www.surveymonkey.com/s/BAB2013

You can vote for as many blogs as you like, so if there are a few other Australian blogs you think are pretty awesome, you can tick them as well. (I’ve already voted for a couple of my faves.)

The prize for the People’s Choice category winner is a bunch of writing courses, so if you’ve just come across my blog and think my writing needs some work, vote for me anyway! Help me improve! Just vote!

Cheers, guys. See you around the blogosphere (somewhere, my housemate is snickering).

Motormouth goes to a Dinner Party.

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Last night I went to a dinner party where I knew hardly anybody, and had only made the acquaintance of a few. Although most of the people in the room where strangers when we walked in, it was one of those magical nights where everybody just clicks. People were constantly moving chairs, hopping around the table, keen to lock minds with everyone else in the room. The end of the night, to me, perfectly summed up what kind of dinner it had been: it took us a good thirty minutes to actually leave the restaurant, because everyone was lingering in the doorway, edging down the stairs, talking in the street. Nobody wanted to part company.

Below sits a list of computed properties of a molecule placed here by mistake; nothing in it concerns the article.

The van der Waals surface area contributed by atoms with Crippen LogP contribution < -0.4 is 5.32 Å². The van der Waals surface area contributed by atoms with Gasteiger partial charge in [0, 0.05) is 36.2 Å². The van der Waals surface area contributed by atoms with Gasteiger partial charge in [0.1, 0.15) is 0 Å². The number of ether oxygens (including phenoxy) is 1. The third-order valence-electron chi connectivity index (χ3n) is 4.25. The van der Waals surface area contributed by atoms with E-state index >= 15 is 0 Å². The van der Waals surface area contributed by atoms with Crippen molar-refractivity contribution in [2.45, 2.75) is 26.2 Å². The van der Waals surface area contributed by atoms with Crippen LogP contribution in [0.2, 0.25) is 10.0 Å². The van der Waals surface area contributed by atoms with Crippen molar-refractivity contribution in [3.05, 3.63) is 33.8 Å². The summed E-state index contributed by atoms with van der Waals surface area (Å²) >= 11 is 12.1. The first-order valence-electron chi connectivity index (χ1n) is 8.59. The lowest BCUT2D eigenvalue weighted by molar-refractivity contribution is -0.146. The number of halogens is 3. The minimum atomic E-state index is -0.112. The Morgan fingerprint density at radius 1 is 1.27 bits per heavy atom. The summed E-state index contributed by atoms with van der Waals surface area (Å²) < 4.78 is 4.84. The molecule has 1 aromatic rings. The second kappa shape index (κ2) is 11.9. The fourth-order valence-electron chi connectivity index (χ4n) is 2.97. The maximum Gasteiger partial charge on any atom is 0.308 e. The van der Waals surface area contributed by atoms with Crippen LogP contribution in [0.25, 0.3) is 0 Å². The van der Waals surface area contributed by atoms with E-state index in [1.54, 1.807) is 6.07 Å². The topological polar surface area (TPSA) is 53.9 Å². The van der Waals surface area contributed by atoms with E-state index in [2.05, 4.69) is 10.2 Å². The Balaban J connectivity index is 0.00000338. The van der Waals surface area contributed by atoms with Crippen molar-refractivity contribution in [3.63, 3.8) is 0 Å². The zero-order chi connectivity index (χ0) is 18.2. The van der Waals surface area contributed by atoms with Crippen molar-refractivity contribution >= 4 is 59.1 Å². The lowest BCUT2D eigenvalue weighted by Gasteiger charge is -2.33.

Since last night, I’ve been thinking: What made conversation with those people so engaging? It wasn’t that we all shared exactly the same interests, because I was talking with people from all kinds of occupations and backgrounds. We had introverts, extroverts, nerds, artists and number-jockeys. Young professionals, and young unprofessionals (that would be me). So what makes conversation with certain people so damn delicious?

Is it a keen appreciation for intelligence? Is it purposefully playing with awkward sentence structures? (“I want all of the things!”) Is it asking each other “What do you do?” and getting a real answer? Maybe it’s finding out someone has read the same books as you, or that they’ve read books you’ve never heard of. Maybe it’s four-hour debates about whether soft determinism is a real thing.

I think it’s talking to people who are also seeking. Those with curious minds.

“Walk with those seeking truth … Run from those who think they’ve found it. ” – Deepak Chopra

My favourite kind of conversation is the free exchange of ideas. This is the kind of conversation you get with someone who is seeking truth, who is bright and curious and looking around. If I can brashly dichotomize for a second, I think most conversations fall into one of two categories: the exchange of ideas, or the exchange of information. The latter is necessary to human survival, and the most basic use of language; the former involves higher-order thinking.